- April 2, 2019
- Posted by: Josiah Hincks Solicitors
- Category: Legal News, News
The Government is not immune to the law of unintended consequences and the High Court has found that legislators would be aghast if made aware of the discriminatory impacts of provisions designed to discourage private landlords from renting properties to illegal immigrants.
Under the Immigration Act 2014, landlords are forbidden to rent properties to those who have no right to reside in England and Wales. They are required to perform thorough documentary checks on prospective tenants and landlords who knowingly or recklessly fail to comply with the scheme are subject to fines or imprisonment.
With the support of, amongst others, the Residential Landlords Association, the Joint Council for the Welfare of Immigrants launched judicial review proceedings on the basis that the scheme has had the unintended consequence of encouraging landlords to commit acts of race or nationality discrimination. The burdens and penalties imposed by the legislation meant that many landlords who had no wish to be discriminatory were nevertheless favouring British or EU citizens over other nationalities. The end result was that many tenants who were perfectly entitled to live in England were encountering significant difficulty in renting homes.
In upholding the challenge, the Court noted the seller’s market that had resulted from the scarcity of rented accommodation. Landlords frequently had a choice between competing prospective tenants and were inevitably influenced in that choice by the heavy administrative burden, and potential penal consequences, of renting properties to overseas nationals.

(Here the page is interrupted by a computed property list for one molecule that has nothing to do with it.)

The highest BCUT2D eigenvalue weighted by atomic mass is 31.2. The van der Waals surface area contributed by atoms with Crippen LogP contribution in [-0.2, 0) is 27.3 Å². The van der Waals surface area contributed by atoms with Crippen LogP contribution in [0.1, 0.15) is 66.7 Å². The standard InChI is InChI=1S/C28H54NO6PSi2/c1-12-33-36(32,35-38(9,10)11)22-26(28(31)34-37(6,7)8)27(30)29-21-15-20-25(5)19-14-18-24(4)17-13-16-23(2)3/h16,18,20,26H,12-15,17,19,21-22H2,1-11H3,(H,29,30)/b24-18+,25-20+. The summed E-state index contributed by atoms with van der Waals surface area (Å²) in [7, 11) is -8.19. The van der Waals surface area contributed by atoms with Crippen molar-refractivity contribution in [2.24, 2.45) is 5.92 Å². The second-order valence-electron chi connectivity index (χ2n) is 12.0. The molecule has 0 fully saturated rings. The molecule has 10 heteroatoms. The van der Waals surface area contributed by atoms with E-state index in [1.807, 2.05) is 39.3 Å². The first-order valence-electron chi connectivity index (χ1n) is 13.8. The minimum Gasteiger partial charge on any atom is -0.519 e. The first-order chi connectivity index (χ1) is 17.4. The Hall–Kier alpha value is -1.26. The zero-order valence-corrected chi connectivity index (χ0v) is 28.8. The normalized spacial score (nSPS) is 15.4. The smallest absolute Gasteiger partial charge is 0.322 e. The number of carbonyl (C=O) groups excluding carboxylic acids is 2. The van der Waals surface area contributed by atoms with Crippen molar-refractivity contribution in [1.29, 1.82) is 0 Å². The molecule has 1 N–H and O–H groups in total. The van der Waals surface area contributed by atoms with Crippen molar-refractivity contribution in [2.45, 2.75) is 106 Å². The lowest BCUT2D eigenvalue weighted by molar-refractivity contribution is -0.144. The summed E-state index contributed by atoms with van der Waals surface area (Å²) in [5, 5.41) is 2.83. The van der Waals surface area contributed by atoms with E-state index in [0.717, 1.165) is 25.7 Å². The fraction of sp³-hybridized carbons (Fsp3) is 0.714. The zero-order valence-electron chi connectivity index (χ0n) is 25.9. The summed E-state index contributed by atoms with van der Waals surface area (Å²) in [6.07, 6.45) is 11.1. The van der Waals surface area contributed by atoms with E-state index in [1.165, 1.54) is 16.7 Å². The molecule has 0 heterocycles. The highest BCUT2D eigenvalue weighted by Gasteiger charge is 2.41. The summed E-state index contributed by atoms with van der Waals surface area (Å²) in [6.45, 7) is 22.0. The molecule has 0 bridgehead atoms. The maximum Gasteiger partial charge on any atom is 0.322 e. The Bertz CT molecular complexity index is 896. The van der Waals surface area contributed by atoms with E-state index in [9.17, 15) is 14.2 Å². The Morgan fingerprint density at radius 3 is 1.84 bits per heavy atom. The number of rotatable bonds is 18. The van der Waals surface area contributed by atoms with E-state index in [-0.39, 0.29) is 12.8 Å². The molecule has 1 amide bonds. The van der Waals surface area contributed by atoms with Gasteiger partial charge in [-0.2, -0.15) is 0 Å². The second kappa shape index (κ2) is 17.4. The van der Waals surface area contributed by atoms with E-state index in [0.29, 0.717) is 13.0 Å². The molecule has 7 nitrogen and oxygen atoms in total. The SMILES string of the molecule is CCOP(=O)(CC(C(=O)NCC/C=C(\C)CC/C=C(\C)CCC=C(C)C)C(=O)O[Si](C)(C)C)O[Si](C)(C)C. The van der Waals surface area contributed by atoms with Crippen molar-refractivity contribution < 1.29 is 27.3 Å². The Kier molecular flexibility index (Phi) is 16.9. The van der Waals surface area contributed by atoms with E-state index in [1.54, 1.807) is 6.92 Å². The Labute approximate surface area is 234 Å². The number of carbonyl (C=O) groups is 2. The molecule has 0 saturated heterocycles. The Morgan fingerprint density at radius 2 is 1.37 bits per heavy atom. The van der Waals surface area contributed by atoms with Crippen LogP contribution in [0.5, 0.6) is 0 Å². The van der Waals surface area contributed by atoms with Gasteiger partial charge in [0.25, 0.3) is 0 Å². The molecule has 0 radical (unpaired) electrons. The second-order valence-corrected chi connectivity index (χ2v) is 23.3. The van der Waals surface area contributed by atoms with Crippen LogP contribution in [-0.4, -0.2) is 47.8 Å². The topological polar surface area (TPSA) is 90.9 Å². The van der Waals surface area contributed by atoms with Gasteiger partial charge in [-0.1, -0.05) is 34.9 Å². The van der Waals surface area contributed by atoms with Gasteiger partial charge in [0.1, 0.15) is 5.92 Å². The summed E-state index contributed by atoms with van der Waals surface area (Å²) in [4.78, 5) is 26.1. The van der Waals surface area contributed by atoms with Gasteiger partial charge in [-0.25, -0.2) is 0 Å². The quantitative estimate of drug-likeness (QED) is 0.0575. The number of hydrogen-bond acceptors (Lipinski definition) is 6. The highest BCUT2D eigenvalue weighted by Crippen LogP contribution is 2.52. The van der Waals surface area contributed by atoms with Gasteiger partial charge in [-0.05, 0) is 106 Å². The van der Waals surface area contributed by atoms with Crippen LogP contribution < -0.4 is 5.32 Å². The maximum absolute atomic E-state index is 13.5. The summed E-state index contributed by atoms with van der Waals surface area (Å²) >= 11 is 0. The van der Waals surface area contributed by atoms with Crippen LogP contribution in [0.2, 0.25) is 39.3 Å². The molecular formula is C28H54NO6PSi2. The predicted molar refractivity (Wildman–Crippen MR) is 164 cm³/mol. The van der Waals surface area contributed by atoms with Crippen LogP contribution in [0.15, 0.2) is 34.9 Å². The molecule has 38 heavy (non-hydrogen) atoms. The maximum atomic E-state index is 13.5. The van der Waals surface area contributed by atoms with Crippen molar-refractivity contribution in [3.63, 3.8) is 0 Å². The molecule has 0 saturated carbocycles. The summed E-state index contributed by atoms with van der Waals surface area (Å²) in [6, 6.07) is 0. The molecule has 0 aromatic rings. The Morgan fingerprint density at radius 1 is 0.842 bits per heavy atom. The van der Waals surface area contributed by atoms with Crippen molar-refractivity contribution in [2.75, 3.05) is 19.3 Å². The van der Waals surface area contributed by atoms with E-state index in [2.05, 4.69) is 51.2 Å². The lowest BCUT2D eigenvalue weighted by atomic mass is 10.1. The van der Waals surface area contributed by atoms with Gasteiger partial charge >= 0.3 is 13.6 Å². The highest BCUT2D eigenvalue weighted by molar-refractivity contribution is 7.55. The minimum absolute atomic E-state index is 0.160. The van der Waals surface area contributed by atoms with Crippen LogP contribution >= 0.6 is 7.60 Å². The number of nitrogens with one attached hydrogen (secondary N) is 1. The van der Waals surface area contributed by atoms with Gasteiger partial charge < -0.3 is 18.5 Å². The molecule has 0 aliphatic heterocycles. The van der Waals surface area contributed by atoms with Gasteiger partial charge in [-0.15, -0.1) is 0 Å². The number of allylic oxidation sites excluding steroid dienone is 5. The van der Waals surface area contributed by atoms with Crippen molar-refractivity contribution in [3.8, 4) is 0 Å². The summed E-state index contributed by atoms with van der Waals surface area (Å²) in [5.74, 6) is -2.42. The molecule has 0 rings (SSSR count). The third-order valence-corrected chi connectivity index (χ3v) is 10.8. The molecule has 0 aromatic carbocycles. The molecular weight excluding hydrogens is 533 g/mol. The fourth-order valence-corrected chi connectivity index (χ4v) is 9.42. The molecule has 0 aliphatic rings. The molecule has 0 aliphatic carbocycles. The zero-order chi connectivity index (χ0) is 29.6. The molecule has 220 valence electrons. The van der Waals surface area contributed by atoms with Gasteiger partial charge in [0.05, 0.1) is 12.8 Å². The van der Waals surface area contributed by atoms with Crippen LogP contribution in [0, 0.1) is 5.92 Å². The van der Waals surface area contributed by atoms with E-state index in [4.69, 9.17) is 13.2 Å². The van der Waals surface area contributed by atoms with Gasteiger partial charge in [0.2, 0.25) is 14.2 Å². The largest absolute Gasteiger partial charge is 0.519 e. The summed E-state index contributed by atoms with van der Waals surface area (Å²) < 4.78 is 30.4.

In those circumstances, the Court found that the scheme not only provided the occasion or opportunity for landlords to discriminate but caused them to do so where otherwise they would not. The Government could not wash its hands of responsibility for such discrimination on the basis that some landlords were acting contrary to the intentions of the scheme.
The Court noted that the Government is entitled to a large margin of appreciation in adopting legislation for socio-economic reasons. Such considerations lie within the domain of the executive, not the judiciary. Even according such respect, however, the scheme could not be justified in that its benefits were outweighed by its disproportionately discriminatory effect. The Court also found on the evidence that the scheme had had little or no effect in discouraging illegal immigration.
The Court issued a formal declaration that the scheme is incompatible with the ban on discrimination and the right to respect for privacy and family life, contained respectively in Article 14 and Article 8 of the European Convention on Human Rights. The Court also found that extending the scheme to Scotland and Northern Ireland without further evaluation of its efficacy and discriminatory impact would be irrational and amount to a breach the Equality Act 2010.